In our common culture, I hear talk about “building trust” all the time as if we know what trust is or that building it is easy or obvious. We all “know it when we see it.” It is true trust can be built without knowing what it is just like ancient peoples were able to build bridges without an operational description of stress or tensile strength. The building of trust will go slowly and include lots of mistakes and breaches of trust along the way. Ultimately trust will only build to very low levels and sometimes not at all. It won’t build to levels required for superior, breakthrough performance unless you have practices for doing so. The same is true of bridges. Without the operational description we’ve built for “stress” (and many other engineering distinctions) we would not have bridges like the Golden Gate and forget about skyscrapers and jumbo jets.
Trust: In Three Moves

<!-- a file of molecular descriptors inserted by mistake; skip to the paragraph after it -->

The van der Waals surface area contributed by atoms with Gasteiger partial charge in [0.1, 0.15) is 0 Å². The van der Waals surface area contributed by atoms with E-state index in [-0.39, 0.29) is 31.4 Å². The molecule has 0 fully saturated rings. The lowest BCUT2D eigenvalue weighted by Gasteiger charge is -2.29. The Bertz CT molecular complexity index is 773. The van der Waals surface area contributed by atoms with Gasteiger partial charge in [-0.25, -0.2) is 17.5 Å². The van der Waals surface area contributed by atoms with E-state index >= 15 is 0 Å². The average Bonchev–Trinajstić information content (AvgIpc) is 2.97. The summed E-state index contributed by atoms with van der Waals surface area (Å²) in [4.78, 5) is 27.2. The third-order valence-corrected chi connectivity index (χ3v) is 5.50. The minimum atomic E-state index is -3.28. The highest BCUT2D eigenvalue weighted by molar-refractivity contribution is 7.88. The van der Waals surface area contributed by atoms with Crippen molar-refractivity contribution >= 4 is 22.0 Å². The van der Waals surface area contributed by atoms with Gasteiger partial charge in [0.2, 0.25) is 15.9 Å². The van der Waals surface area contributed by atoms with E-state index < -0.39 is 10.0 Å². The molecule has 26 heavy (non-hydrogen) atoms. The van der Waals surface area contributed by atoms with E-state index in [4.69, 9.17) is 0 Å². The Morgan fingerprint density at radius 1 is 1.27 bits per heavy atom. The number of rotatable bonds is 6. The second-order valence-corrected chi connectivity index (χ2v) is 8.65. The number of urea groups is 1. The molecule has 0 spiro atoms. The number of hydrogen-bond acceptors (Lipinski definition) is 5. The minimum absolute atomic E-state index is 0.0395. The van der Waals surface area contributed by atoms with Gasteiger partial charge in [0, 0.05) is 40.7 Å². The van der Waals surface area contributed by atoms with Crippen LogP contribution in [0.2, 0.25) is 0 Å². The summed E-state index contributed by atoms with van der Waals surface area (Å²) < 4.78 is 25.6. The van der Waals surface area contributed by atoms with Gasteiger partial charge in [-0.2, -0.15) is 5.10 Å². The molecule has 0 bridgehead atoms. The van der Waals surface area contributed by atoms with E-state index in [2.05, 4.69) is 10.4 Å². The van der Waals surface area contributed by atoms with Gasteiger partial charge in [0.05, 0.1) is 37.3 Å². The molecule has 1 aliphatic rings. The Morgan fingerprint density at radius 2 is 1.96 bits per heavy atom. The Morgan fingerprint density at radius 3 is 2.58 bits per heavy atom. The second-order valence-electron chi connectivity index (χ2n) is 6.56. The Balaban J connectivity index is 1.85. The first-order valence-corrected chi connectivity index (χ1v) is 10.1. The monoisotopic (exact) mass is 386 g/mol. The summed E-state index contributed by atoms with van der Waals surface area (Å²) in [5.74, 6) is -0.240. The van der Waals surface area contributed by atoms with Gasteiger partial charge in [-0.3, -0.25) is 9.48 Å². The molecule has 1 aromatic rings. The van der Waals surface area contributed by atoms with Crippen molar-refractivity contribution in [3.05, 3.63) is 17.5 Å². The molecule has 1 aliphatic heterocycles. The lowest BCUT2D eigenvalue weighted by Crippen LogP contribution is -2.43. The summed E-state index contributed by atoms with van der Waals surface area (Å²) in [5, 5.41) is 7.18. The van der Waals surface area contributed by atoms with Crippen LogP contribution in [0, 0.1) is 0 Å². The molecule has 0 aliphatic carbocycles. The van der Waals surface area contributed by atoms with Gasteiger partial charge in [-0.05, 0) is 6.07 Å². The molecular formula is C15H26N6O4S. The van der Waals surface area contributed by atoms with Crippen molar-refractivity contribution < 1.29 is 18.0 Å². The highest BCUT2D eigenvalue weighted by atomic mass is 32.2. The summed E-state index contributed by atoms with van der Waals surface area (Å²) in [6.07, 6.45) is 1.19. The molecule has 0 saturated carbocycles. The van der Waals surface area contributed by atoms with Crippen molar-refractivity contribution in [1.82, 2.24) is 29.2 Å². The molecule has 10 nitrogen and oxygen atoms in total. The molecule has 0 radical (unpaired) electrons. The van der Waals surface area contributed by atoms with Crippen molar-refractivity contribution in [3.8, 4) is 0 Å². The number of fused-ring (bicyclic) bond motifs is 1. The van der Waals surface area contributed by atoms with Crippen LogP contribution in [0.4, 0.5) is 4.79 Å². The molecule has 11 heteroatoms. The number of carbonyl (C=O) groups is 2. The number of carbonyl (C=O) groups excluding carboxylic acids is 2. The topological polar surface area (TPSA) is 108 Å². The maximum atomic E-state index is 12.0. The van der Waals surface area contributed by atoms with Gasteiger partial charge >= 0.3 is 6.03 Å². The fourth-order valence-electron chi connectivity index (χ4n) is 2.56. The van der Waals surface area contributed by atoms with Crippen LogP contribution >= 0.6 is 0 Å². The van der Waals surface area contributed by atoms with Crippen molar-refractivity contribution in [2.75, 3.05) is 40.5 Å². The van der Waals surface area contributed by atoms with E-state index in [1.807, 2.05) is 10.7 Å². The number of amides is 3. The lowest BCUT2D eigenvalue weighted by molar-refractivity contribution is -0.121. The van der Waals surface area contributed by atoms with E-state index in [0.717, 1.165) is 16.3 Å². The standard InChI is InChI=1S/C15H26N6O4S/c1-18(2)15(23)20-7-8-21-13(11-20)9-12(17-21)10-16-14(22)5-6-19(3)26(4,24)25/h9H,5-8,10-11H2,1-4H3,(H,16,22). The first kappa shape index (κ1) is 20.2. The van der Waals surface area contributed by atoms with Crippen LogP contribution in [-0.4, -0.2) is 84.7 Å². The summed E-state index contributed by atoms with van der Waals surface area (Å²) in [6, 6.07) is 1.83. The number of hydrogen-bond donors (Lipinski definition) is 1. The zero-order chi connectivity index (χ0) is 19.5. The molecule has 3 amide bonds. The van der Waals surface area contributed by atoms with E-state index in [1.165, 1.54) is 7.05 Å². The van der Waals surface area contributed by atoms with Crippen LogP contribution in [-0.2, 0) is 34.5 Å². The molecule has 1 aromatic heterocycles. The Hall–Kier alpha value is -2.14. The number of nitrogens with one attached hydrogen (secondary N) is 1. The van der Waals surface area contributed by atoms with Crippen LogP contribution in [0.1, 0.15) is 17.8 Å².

Trust is the interpretation – by a person judging another – that they know how someone will act with respect to what they care about. To be trustworthy requires moods, distinctions, and practices in three areas:
- Sincerity: no hidden agendas, actions inconsistent with what we say and no breaking commitments and justifying the betrayal
- Competence: standards of expertise for a specific domain of action from minimally competent to expert
- Reliability: ability to manage all of your commitments as a whole
When we have an operational description of trust, trust-building doesn’t look like the picture. We aren’t building a word, we are building a reputation, an identity. It looks like practices for triggering assessments of sincerity, competence, and reliability by the people with whom we are working to build trust.